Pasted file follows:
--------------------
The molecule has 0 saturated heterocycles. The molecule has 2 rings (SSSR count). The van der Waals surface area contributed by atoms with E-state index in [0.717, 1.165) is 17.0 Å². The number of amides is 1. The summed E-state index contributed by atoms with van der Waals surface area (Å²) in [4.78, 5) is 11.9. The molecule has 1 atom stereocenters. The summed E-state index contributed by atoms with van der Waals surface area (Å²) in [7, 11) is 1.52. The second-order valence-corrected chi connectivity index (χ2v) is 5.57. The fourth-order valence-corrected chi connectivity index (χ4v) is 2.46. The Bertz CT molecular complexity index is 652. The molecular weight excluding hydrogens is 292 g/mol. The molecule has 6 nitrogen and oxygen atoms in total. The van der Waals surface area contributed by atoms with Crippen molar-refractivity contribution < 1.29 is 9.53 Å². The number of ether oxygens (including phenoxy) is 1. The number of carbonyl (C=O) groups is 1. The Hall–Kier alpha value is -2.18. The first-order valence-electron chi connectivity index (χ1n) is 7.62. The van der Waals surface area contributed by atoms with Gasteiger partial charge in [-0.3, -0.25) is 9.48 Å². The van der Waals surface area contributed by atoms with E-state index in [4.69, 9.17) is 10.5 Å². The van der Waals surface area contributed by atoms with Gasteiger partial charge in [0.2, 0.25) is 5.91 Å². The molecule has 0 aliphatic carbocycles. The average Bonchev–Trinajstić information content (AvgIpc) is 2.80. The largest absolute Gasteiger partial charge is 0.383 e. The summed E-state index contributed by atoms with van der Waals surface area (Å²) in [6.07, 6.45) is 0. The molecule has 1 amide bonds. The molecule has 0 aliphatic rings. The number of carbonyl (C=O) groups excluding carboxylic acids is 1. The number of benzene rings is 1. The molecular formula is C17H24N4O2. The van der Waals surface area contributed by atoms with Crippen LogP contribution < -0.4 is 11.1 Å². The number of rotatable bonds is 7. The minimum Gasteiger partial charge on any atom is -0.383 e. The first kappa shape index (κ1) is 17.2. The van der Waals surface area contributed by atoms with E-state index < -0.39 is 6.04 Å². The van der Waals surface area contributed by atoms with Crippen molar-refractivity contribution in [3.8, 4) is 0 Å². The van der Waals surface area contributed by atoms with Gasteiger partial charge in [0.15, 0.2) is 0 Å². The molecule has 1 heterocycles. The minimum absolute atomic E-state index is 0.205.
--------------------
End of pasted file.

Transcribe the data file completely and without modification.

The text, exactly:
The molecule has 0 saturated heterocycles. The molecule has 2 rings (SSSR count). The van der Waals surface area contributed by atoms with E-state index in [0.717, 1.165) is 17.0 Å². The number of amides is 1. The summed E-state index contributed by atoms with van der Waals surface area (Å²) in [4.78, 5) is 11.9. The molecule has 1 atom stereocenters. The summed E-state index contributed by atoms with van der Waals surface area (Å²) in [7, 11) is 1.52. The second-order valence-corrected chi connectivity index (χ2v) is 5.57. The fourth-order valence-corrected chi connectivity index (χ4v) is 2.46. The Bertz CT molecular complexity index is 652. The molecular weight excluding hydrogens is 292 g/mol. The molecule has 6 nitrogen and oxygen atoms in total. The van der Waals surface area contributed by atoms with Crippen molar-refractivity contribution < 1.29 is 9.53 Å². The number of ether oxygens (including phenoxy) is 1. The number of carbonyl (C=O) groups is 1. The Hall–Kier alpha value is -2.18. The first-order valence-electron chi connectivity index (χ1n) is 7.62. The van der Waals surface area contributed by atoms with Gasteiger partial charge in [-0.3, -0.25) is 9.48 Å². The van der Waals surface area contributed by atoms with E-state index in [4.69, 9.17) is 10.5 Å². The van der Waals surface area contributed by atoms with Gasteiger partial charge in [0.2, 0.25) is 5.91 Å². The molecule has 0 aliphatic carbocycles. The average Bonchev–Trinajstić information content (AvgIpc) is 2.80. The largest absolute Gasteiger partial charge is 0.383 e. The summed E-state index contributed by atoms with van der Waals surface area (Å²) in [6.07, 6.45) is 0. The molecule has 1 amide bonds. The molecule has 0 aliphatic rings. The number of carbonyl (C=O) groups excluding carboxylic acids is 1. The number of benzene rings is 1. The molecular formula is C17H24N4O2. The van der Waals surface area contributed by atoms with Crippen LogP contribution < -0.4 is 11.1 Å². The number of rotatable bonds is 7. The minimum Gasteiger partial charge on any atom is -0.383 e. The first kappa shape index (κ1) is 17.2. The van der Waals surface area contributed by atoms with E-state index < -0.39 is 6.04 Å². The van der Waals surface area contributed by atoms with Crippen molar-refractivity contribution in [3.8, 4) is 0 Å². The van der Waals surface area contributed by atoms with Gasteiger partial charge in [0.15, 0.2) is 0 Å². The molecule has 1 heterocycles. The minimum absolute atomic E-state index is 0.205.